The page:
You might miss out on flight upgrades. If you fly frequently and have status with a particular airline, booking an air package is almost a guarantee of the lowest fare class ticket, which moves you down the upgrade list, not up. In addition, your ticket might not be upgradeable even with miles or money. Cruise lines bargain for low airfares by accepting what are essentially no-frills group tickets that make your status almost worthless.

Change fees might be higher than the airline's. That's if you can make changes at all. In many cases change penalties are steep for the same reason you lose out on upgrades -- the tickets might be the lowest fare class the airline sells. This is yet another thing to watch out for in the fine print before you book an air package.

Pros of Independent Air

It is easier to arrive early or stay over. In most cases, if you prefer to arrive early or stay extra days in port, or to fly in or out of a city other than the port city, it is often easier to book independently. Some cruise lines handle these complications at no additional charge, while others charge extra fees for flights other than same-day arrival or departure.

You are in control throughout the process. If you are that person who flinches at handing over the details of your trip to someone else, air packages are probably not for you -- especially if your travel plan has complications. Group travel, small children, special seating needs or special dietary requests are best handled independently, in most cases. Booking independently is also wise if you prefer a specific airline or airline group. If you have status or air miles accumulated, booking independently allows you to manage your own upgrades without the restrictions caused by the cruise line's low fare deal with the airline.

You can use a travel agent just as easily. If you regularly use a travel agent, in most cases, your agent can find you a comparable airfare without stripping you of your independence, your seat selections and your upgrades. Even if the air is a tad higher, you may maintain upgrade options and flexibility you would forfeit with the cruise line's air package.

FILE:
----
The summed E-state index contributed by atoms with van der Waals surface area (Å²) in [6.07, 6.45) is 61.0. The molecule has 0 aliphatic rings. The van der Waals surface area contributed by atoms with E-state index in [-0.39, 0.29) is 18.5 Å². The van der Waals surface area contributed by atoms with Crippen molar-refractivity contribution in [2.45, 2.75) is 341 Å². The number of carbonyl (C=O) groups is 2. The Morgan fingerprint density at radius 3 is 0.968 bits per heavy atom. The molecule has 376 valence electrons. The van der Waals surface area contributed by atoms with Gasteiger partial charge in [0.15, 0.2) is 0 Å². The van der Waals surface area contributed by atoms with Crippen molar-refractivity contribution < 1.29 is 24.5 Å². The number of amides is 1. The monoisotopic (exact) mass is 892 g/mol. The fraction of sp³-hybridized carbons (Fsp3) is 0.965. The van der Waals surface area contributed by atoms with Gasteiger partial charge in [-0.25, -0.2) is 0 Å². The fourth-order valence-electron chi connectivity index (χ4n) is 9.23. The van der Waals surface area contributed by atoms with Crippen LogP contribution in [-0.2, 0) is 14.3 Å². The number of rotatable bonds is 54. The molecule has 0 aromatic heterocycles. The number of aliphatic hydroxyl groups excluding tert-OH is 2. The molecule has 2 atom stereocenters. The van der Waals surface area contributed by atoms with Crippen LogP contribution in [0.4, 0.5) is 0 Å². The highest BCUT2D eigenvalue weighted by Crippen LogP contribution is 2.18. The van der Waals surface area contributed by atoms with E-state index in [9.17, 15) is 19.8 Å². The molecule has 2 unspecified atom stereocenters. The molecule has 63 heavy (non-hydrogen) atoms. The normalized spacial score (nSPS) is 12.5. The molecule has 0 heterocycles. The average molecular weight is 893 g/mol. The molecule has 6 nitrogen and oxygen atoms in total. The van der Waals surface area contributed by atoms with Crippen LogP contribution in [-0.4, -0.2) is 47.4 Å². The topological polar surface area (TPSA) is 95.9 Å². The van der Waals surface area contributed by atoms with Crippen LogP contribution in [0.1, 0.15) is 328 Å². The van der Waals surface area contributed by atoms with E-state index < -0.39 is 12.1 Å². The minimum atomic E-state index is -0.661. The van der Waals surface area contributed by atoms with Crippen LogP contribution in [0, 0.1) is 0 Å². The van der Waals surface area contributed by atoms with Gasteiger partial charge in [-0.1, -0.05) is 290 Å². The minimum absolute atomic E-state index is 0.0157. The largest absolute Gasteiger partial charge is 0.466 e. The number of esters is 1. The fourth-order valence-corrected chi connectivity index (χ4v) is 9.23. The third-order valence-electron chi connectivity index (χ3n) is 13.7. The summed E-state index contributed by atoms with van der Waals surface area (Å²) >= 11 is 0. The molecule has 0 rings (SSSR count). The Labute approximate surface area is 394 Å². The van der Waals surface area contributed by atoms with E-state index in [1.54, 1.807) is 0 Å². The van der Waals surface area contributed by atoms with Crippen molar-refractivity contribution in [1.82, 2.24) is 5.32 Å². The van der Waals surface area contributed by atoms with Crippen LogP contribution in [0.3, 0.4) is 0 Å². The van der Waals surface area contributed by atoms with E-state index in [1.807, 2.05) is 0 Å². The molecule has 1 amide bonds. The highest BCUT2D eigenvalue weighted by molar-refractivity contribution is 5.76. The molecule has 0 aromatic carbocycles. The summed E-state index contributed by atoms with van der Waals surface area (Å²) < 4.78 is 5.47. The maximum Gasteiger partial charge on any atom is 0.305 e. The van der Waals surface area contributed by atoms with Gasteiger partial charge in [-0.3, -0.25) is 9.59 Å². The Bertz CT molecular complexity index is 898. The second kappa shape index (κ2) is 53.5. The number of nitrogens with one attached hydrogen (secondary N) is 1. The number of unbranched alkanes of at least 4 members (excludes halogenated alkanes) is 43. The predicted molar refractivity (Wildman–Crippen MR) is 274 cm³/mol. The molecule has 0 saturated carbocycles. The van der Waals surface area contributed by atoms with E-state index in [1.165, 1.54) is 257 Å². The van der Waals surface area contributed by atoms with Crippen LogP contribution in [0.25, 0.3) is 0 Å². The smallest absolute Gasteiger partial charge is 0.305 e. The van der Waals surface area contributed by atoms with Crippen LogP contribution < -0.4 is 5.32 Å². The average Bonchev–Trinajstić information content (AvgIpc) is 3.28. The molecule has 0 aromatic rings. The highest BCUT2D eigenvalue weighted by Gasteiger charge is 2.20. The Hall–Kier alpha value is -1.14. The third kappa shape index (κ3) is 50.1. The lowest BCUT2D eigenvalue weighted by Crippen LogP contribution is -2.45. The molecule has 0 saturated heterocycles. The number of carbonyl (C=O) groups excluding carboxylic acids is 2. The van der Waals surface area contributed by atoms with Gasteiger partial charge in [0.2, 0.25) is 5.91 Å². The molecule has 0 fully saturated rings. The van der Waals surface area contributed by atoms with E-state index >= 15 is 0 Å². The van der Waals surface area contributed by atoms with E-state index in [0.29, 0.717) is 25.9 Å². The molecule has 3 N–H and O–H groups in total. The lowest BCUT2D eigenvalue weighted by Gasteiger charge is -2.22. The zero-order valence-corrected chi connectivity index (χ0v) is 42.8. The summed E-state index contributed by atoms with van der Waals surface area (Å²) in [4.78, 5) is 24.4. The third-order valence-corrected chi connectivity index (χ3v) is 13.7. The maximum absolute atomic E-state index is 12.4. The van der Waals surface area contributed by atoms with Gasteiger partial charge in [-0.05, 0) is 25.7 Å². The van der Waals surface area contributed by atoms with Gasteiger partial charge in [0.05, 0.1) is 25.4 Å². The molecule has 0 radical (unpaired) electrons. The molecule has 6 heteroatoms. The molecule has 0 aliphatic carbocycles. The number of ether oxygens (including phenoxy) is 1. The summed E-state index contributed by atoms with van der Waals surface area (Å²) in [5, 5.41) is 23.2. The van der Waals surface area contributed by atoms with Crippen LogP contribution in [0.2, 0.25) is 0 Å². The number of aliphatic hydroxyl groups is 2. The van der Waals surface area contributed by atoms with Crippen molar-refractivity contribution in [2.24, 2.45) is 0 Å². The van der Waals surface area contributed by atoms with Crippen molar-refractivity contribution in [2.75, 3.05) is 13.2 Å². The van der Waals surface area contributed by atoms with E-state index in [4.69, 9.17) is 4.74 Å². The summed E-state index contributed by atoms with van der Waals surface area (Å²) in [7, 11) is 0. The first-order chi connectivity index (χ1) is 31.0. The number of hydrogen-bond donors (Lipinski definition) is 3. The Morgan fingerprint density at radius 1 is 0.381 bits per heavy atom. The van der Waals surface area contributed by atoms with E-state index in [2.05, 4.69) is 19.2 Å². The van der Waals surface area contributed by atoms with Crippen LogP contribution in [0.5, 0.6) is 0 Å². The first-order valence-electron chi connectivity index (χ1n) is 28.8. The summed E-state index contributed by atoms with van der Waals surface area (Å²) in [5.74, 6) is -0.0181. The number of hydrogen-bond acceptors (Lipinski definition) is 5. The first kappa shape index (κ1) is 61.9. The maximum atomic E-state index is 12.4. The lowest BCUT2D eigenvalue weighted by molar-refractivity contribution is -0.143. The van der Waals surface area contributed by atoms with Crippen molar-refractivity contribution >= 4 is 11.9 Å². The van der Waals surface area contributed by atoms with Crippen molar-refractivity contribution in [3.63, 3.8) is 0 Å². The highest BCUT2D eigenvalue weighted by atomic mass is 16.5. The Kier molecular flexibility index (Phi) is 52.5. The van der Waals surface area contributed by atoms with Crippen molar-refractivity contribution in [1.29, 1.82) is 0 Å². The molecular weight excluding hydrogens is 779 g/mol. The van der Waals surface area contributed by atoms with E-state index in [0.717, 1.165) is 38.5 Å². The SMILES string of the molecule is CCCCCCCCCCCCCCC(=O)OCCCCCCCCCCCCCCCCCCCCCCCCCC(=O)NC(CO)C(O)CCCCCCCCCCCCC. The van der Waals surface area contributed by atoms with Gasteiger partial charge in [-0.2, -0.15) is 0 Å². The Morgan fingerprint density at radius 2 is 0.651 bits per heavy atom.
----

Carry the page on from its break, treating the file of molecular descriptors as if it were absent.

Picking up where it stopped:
You might get a refund. Some cruise lines that offer airfare as part of their cruise fares will give travelers who decline the "free air" option a credit applied to their final bill. So if you do prefer to book independently, you don't have to worry about technically paying twice for flights.

Cons of Independent Air

It can be time consuming. Booking independently requires far more research on your part. You will need to be wary of time zone changes, layover times and must often book on multiple airlines to get the same low fares offered by the cruise line. Even with the aid of a travel agent or online booking engine, it can get complicated to line everything up perfectly.

You might be on your own when problems arise. The Cruise Critic message boards are filled with tales of cruise passengers left stranded in airports, both before and after cruises, when weather or mechanical issues cause delays, either to their flights or their cruise embarkation or debarkation. Those who book air through the cruise line are usually handled seamlessly, while independent travelers must scramble online or on the phone to make alternate arrangements. Good travel insurance covers the cost of those problems but might not provide immediate assistance in the form of tackling the actual re-booking of flights for you.

Bottom Line

What's the best way to book a flight for your cruise? It all comes down to what type of traveler you are and whether a few extra dollars saved (or spent) makes up for the things that make the trip enjoyable for you. Consider your own travel temperament and weigh all the options carefully; don't let the experiences of others on the Cruise Critic message boards be your only guide.

If the convenience of one-stop shopping with comparable air prices, plus the security of knowing the cruise line has your back when things don't run smoothly sounds good, then packaged air is probably the right choice. But if you have the time to search for deals and want total control over the process, skip the package and keep your independence.

Publish date January 08, 2020